Edition 8 March 2019, byMegan Janicke
Hundreds of asylum-seeking children who were previously denied residency in the Netherlands could now be granted the right to stay under the new ‘general pardon for children’. Many were born in the Netherlands, or have spent most of their lives in the country, while their parents sought asylum status.
Reportedly, 90 per cent of the 700 children are expected to be allowed to remain, if they meet specific criteria. Their parents will also receive residency rights under the general pardon, which brings the total number to 1,300 people. This decision was made after a long and divisive debate within the government coalition.
The Immigration and Naturalisation Service (IND) also announced that children who have never applied for a children’s pardon, but meet the criteria, should register before 25 February in order to be considered for a residency permit. According to the Association of Asylum Advocates Netherlands (VJAN), this will likely involve dozens or perhaps a few hundred additional children.
“We have reached a balanced agreement”
This new approach to existing cases of asylum-seeking children and their parents who are rooted in the Netherlands is a directive of the CDA, D66 and ChristenUnie parties. The policy known as the ‘children’s pardon’ will subsequently be abolished, as the VVD requested. Exceptions can still be made in case of extenuating circumstances. But, in the future, the head of IND will grant such pardons, instead of the Secretary for Migration.
“We have reached a balanced agreement,” declared CDA leader Sybrand Buma. ChristenUnie leader Gert-Jan Segers called the compromise “a win for all those children who have been living in uncertainty.” VVD leader Klaas Dijkhof said: “We had to find a new balance and I think we succeeded.”
As part of the deal, the IND will be given 13 million euros to speed up asylum applications. This additional funding is aimed at reducing long waiting periods and to prevent asylum-seeking children from becoming rooted in the Netherlands if they have no hope of staying. The government also cut the number of refugees it voluntarily houses in the Netherlands under a UN programme from 750 people annually to 500. This decision drew sharp criticism from opposition parties.
GroenLinks MP Bram van Ojik described the UN programme reduction as “incomprehensible.” D66 said it was a “sour” part of the agreement and the SP called it “embarrassing.” According to MP Jasper van Dijk, it was “a bitter tradeoff” to placate the VVD. ChristenUnie PM Joost Voordewind said his party made the concession “with pain in its heart.”
The Dutch Council for Refugees (VluchtelingenWerk Nederland) also expressed dismay over the decision. However, the organisation has long advocated a better children’s pardon and said it is “hopeful that this will lead to a positive outcome.” It stated: “We will continue to closely follow the conclusion of the regulation and we will make every effort to ensure the scheme is implemented in the best way possible, in the spirit of the children’s pardon. The agreement provides children and their families, who have been living in uncertainty for years, the opportunity to finally get on with their future in the Netherlands.”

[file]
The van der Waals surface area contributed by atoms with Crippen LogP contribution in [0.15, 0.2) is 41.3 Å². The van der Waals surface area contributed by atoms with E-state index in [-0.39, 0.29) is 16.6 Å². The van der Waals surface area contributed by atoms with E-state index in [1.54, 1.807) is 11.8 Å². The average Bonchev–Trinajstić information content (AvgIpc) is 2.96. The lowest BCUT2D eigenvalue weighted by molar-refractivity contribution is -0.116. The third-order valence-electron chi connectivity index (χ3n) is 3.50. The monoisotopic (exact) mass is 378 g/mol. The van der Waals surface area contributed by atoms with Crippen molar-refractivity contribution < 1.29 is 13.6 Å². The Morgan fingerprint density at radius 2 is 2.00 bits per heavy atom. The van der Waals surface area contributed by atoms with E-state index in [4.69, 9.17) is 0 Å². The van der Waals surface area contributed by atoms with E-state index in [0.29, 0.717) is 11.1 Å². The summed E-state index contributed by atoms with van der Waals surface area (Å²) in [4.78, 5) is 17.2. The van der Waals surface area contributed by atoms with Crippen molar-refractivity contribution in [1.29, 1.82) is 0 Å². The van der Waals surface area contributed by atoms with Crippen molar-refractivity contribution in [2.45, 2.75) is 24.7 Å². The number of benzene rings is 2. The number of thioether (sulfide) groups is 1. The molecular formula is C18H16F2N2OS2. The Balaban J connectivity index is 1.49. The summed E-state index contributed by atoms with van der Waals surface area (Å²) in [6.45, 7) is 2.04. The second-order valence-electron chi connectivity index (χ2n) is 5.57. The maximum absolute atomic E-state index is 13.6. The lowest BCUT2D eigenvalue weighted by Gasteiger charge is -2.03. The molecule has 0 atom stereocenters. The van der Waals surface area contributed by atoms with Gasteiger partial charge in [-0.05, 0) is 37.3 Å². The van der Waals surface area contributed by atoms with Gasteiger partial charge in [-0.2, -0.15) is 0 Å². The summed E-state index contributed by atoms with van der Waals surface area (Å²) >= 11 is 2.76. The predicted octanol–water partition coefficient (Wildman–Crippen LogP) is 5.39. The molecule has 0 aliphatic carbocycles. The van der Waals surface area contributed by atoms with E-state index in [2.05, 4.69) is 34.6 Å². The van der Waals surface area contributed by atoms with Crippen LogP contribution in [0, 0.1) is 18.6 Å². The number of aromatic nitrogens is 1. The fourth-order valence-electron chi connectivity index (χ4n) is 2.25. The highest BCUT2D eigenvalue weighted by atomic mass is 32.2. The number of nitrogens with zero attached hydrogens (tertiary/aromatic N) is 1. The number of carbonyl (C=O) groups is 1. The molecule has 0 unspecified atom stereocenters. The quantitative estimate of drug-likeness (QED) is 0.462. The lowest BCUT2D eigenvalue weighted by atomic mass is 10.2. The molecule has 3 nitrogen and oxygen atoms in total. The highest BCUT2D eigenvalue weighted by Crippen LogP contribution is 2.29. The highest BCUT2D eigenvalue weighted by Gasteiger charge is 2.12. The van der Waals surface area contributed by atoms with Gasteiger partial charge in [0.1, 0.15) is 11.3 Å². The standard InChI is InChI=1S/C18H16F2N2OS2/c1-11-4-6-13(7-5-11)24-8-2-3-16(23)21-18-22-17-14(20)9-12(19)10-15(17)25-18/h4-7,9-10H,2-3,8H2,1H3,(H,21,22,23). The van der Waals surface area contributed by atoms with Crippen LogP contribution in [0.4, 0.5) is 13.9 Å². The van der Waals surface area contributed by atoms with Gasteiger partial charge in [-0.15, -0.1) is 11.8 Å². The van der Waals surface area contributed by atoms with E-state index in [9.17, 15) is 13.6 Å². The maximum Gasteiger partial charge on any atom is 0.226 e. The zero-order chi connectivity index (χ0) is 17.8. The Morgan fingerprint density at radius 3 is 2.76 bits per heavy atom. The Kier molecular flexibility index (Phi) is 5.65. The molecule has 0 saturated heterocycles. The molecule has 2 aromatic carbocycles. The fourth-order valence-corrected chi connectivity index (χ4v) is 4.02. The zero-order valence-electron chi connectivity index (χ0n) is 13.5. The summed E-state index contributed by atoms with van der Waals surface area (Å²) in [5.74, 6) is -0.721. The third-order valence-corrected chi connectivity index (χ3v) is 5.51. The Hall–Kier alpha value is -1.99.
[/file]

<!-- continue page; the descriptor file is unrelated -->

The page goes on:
A decades-long debate
A general pardon is an arrangement which grants immigrants a residence permit after they have been living illegally in the Netherlands for a long period. The reasons for not having legal residence are typically because the residency process is moving very slowly or their application has previously been rejected. With a general pardon, residence permits are granted to a group of individuals who meet certain criteria, such as the number of years living in the Netherlands, the degree of integration, their work and tax history, and whether they have a criminal record.
The most recent decision regarding a general pardon was reached after a week debate in Parliament. However, various government coalitions have been embroiled in this debate for the past twenty years. The previous pardon, decided in 2013, granted 1,540 children the right to stay in the Netherlands. In 2006, residence permits were issued to 28,000 people. In 2003, a general pardon allowed 2,200 migrants to remain in the Netherlands. Prior to 2003, the law required a permit to be issued if the government could not give a foreign national a definite answer on their residency application within three years.
However, the Dutch Council for Refugees has said that the criteria for the children’s pardon of 2013 were much too strict and could not be met by most applicants. “We believe that if a family is still in the Netherlands after five years, the best interests of the child should be paramount, based on humanitarian considerations and on the basis of the International Convention on the Rights of the Child,” the organisation stated.